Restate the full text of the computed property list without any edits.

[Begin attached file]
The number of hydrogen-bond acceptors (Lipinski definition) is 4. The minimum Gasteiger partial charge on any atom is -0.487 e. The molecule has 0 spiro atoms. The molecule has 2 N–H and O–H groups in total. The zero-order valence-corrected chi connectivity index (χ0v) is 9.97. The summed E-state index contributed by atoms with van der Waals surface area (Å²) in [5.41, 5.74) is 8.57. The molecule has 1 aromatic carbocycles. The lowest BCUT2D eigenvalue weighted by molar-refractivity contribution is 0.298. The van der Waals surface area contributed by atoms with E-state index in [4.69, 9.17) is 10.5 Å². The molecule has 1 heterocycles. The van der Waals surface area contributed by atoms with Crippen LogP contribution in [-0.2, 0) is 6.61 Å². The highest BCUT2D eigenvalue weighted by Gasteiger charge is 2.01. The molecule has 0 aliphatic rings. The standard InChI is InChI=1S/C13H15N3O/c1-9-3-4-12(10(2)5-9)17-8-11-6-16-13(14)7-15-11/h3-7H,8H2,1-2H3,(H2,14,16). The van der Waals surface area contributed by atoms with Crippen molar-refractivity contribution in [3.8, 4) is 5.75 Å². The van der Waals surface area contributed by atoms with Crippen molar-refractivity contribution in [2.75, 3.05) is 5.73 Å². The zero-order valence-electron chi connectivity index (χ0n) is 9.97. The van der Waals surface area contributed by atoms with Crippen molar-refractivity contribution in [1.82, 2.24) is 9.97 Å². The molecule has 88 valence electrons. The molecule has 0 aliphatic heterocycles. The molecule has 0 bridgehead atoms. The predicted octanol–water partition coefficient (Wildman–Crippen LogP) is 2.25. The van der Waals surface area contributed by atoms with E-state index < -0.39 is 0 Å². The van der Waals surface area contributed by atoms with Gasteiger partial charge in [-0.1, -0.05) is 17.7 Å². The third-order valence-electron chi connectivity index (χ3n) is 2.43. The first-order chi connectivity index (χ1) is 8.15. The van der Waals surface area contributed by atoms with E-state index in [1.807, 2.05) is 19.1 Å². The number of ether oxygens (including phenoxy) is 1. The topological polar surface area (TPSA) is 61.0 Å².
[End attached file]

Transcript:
The number of hydrogen-bond acceptors (Lipinski definition) is 4. The minimum Gasteiger partial charge on any atom is -0.487 e. The molecule has 0 spiro atoms. The molecule has 2 N–H and O–H groups in total. The zero-order valence-corrected chi connectivity index (χ0v) is 9.97. The summed E-state index contributed by atoms with van der Waals surface area (Å²) in [5.41, 5.74) is 8.57. The molecule has 1 aromatic carbocycles. The lowest BCUT2D eigenvalue weighted by molar-refractivity contribution is 0.298. The van der Waals surface area contributed by atoms with E-state index in [4.69, 9.17) is 10.5 Å². The molecule has 1 heterocycles. The van der Waals surface area contributed by atoms with Crippen LogP contribution in [-0.2, 0) is 6.61 Å². The highest BCUT2D eigenvalue weighted by Gasteiger charge is 2.01. The molecule has 0 aliphatic rings. The standard InChI is InChI=1S/C13H15N3O/c1-9-3-4-12(10(2)5-9)17-8-11-6-16-13(14)7-15-11/h3-7H,8H2,1-2H3,(H2,14,16). The van der Waals surface area contributed by atoms with Crippen molar-refractivity contribution in [3.8, 4) is 5.75 Å². The van der Waals surface area contributed by atoms with Crippen molar-refractivity contribution in [2.75, 3.05) is 5.73 Å². The zero-order valence-electron chi connectivity index (χ0n) is 9.97. The van der Waals surface area contributed by atoms with Crippen molar-refractivity contribution in [1.82, 2.24) is 9.97 Å². The molecule has 88 valence electrons. The molecule has 0 aliphatic heterocycles. The molecule has 0 bridgehead atoms. The predicted octanol–water partition coefficient (Wildman–Crippen LogP) is 2.25. The van der Waals surface area contributed by atoms with E-state index < -0.39 is 0 Å². The van der Waals surface area contributed by atoms with Gasteiger partial charge in [-0.1, -0.05) is 17.7 Å². The third-order valence-electron chi connectivity index (χ3n) is 2.43. The first-order chi connectivity index (χ1) is 8.15. The van der Waals surface area contributed by atoms with E-state index in [1.807, 2.05) is 19.1 Å². The number of ether oxygens (including phenoxy) is 1. The topological polar surface area (TPSA) is 61.0 Å².